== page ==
So, where do you begin? Begin with a third party professional researcher, who can ask questions without fear of rejection. This is your best bet for gathering candid feedback from your most important customers. They can be objective, and can probe deeply if the answer is a bit shallow. They can uncover competitive threats, elicit honest likes/dislikes, and assess the appetite to spend more or less in the future. Very importantly, information gathered in these interviews can be used to further determine how much more they would spend with you if you fixed issue X,Y or Z.

In addition to having high-level interviewing skills and being non-threatening to the customer, a true research professional is adept at correct question order, rating scales, and question types; all of which play an integral role in providing valuable customer intelligence.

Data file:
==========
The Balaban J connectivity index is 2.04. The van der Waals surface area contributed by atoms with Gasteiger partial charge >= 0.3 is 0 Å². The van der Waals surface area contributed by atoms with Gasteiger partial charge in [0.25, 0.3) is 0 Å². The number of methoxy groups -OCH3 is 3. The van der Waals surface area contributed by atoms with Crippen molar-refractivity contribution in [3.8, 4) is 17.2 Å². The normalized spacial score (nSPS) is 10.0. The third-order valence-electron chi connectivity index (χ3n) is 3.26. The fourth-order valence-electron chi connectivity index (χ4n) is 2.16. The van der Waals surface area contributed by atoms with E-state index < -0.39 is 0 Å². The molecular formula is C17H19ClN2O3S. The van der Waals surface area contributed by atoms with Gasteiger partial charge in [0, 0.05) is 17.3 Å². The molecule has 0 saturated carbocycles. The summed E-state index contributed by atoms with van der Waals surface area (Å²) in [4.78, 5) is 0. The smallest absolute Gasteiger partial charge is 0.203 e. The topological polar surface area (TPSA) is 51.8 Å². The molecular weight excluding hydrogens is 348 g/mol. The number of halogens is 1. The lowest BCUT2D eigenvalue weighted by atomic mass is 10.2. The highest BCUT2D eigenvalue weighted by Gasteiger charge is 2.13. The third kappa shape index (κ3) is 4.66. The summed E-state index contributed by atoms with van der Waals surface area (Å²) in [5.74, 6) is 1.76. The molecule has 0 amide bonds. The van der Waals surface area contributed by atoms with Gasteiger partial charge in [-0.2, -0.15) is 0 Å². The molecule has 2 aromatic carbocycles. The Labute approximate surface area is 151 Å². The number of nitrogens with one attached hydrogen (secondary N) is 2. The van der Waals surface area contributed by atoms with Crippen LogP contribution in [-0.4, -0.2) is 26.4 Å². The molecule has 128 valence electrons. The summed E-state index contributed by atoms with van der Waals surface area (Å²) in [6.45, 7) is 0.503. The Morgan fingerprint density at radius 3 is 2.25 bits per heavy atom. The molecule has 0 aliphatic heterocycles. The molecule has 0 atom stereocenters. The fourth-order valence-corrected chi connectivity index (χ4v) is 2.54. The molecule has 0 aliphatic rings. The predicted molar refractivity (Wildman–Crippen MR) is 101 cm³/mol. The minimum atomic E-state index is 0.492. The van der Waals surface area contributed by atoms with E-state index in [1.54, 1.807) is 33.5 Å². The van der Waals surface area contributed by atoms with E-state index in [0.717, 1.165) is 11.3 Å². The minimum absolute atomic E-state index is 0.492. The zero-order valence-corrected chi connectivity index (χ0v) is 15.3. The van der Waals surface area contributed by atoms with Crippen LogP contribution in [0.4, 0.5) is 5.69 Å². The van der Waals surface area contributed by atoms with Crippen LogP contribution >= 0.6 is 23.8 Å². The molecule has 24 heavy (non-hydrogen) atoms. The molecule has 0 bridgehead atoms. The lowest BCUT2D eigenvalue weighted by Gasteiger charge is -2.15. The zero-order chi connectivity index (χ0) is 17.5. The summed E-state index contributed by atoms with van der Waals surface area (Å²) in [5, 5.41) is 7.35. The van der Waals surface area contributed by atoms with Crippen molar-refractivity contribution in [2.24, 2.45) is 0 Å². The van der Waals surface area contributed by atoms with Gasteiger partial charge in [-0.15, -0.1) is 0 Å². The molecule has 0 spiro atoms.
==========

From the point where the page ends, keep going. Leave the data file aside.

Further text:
Bottom Line:
To maximize customer spend, use a professional third party researcher. You will gather more candid feedback, know where you truly stand with your customers and will impress them with your level of professionalism and care. Go on and give it a try, you won’t regret it. You may even want to repeat it year after year. If you would like to talk to Patrick about customer intelligence, get in touch with him at pbaldasare@newpeakconsulting.com.

Patrick Baldasare is CEO of New Peak Consulting. Patrick has founded, run and IPO’d several businesses. He is a seasoned customer intelligence professional who is passionate about helping companies achieve success by leveraging customer insights.